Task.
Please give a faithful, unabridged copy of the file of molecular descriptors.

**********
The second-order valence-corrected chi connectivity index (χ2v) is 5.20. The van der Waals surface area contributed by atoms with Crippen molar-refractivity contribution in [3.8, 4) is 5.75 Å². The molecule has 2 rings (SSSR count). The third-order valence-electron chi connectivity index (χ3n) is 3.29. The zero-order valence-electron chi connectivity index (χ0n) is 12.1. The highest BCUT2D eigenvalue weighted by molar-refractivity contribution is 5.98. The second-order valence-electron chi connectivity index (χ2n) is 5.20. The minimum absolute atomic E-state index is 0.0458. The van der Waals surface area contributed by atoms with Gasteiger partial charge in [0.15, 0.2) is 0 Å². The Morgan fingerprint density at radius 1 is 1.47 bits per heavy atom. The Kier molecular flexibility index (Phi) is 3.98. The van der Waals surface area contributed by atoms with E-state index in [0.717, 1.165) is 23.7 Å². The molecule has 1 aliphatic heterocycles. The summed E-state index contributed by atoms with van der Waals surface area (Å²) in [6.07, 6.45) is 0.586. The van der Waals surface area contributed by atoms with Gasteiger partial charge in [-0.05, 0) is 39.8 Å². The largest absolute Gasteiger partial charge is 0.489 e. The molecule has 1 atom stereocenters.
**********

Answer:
The second-order valence-corrected chi connectivity index (χ2v) is 5.20. The van der Waals surface area contributed by atoms with Crippen molar-refractivity contribution in [3.8, 4) is 5.75 Å². The molecule has 2 rings (SSSR count). The third-order valence-electron chi connectivity index (χ3n) is 3.29. The zero-order valence-electron chi connectivity index (χ0n) is 12.1. The highest BCUT2D eigenvalue weighted by molar-refractivity contribution is 5.98. The second-order valence-electron chi connectivity index (χ2n) is 5.20. The minimum absolute atomic E-state index is 0.0458. The van der Waals surface area contributed by atoms with Gasteiger partial charge in [0.15, 0.2) is 0 Å². The Morgan fingerprint density at radius 1 is 1.47 bits per heavy atom. The Kier molecular flexibility index (Phi) is 3.98. The van der Waals surface area contributed by atoms with E-state index in [0.717, 1.165) is 23.7 Å². The molecule has 1 aliphatic heterocycles. The summed E-state index contributed by atoms with van der Waals surface area (Å²) in [6.07, 6.45) is 0.586. The van der Waals surface area contributed by atoms with Gasteiger partial charge in [-0.05, 0) is 39.8 Å². The largest absolute Gasteiger partial charge is 0.489 e. The molecule has 1 atom stereocenters.